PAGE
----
4. Business people and developers must work together daily throughout the project. According to PMI (2008) in Project Time Management, the scope of work for the project is clearly defined so that the team members understands the work that is required throughout the project. Members of the project team work together to accomplish the project deliverable. This principle does not support PRINCE 2 and traditional plan project management. Turley (2010) indicates that PRINCE2 has three levels of the project team namely the project board, project manager and team manager. The project board members do not execute task on the project daily. Involvement of the project board members could be limited by their time on the project board and the project board could be required when an exception has occurred (OGC, 2009). The project manager is responsible for the day to day management of the project while the team manager who creates the products (Turley, 2010). In traditional plan driven project management, presumably business people and developers will not even see each other and will not talk or work together on a daily basis. This is because there are a number of business analysts or architect between the business developers and developers on the project (Vaishampayan, 2014). Furthermore, business people are available only on certain days at specific times during the project.

5. Build projects around motivated individuals. Give them the environment and support they need, and trust them to get the job done.
By providing the right environment and support, individuals feel empowered and motivated to undertake tasks, and commit to completing them on time. This aids teams and organisations in keeping to schedules, especially in project teams. Motivation and time management complement one another in that successful time management and the completion of tasks as a result, leads to motivated individuals, creating the right environments, support and trust (PMI, 2008)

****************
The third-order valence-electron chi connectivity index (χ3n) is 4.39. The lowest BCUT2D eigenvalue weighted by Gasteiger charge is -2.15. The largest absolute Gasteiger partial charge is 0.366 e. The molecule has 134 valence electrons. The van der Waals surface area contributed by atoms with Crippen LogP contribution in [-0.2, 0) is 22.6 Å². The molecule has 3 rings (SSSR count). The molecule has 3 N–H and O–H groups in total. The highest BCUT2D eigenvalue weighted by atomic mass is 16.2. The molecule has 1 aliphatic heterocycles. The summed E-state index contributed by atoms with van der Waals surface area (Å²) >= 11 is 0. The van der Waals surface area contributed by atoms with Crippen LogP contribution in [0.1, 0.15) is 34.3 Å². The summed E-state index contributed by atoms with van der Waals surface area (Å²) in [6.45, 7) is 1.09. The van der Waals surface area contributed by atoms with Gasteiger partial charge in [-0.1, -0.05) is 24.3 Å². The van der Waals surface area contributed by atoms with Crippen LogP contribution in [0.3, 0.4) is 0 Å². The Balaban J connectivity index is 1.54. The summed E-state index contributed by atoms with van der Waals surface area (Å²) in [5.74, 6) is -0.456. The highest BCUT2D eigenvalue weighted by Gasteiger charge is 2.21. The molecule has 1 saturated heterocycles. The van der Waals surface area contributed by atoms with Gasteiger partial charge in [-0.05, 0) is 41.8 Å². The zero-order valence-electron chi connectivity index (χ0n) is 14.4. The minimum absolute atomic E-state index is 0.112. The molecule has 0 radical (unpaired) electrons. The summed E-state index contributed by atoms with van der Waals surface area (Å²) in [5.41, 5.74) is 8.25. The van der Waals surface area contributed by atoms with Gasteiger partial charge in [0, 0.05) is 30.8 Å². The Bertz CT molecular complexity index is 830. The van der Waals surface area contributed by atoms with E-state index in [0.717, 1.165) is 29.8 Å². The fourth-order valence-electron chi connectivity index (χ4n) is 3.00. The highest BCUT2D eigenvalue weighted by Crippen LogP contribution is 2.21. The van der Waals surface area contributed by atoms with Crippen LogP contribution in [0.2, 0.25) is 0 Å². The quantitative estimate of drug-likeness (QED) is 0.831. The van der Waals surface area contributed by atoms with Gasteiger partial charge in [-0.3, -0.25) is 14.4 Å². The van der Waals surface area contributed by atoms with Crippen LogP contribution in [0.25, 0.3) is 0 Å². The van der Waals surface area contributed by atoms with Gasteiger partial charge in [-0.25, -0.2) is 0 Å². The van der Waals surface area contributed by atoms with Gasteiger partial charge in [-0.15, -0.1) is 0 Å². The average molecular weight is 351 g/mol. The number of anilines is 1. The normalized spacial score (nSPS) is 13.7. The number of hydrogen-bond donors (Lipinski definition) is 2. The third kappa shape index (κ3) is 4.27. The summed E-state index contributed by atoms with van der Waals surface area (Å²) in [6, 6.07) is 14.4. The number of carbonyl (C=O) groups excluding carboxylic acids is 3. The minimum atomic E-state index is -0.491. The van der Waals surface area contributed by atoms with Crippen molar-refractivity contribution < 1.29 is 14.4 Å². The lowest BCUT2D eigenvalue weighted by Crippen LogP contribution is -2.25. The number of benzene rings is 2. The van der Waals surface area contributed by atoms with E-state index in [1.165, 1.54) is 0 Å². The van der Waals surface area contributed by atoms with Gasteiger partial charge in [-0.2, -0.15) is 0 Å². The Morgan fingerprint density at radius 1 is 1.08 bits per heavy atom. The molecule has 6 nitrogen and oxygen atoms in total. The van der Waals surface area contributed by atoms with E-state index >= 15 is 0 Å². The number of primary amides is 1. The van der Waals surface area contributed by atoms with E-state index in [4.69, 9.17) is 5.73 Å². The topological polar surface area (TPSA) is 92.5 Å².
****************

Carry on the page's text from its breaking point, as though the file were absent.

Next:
6. The most efficient and effective method of conveying information to and within a development team is face-to-face conversation.
This principle relates to the PMI Project Time Management knowledge area, and in particular, to the Proposal Schedule Management, whereby the establishment of protocols, procedures, and certification for planning, developing, managing, implementing, and monitoring the project schedule occurs. The tools and techniques utilised for an effective and successful plan schedule management include expert judgement, analytical methods, and meetings. Members must conduct face-to-face meetings to establish the schedule plan. The meetings must include the project manager, project team personnel, projects sponsors, stakeholders, and any personnel with responsibilities revolving around schedule planning and implementation (PMI, 2013). Meeting face-to-face is the most effective and efficient way both in terms of sharing information and managing time. The pressure to get to the point and stay on track in face-to-face meetings is far greater than other methods of communication, like conference calls and the such (Time Management Ninja, 2012).

7. Working software is the primary measure of progress.

OGC (2009), points out that progress is a measure of the projects achievements of the objectives Progress can be monitored at work packages, stage and project level.Delivering a project using Prince2 occurs through a number of stages, they are initiation, project development, step boundary handling, stage regulate,regulating the stage, dealing with product delivery and project closure. All the above stages are used in measuring progress and viability of project throughout the life cycle of the project.

This principle does not support PRINCE2 as PRINCE2 is based on continuous business justification.

The key deliverables in the start-up phase are outlined business case, project brief, project product description and instigation stage strategy (OGC, 2009).

This principle does not support traditional plan driven project management approach (Vaishampayan, 2014).

The primary focus in traditional project management approach are documentation and project manager plan.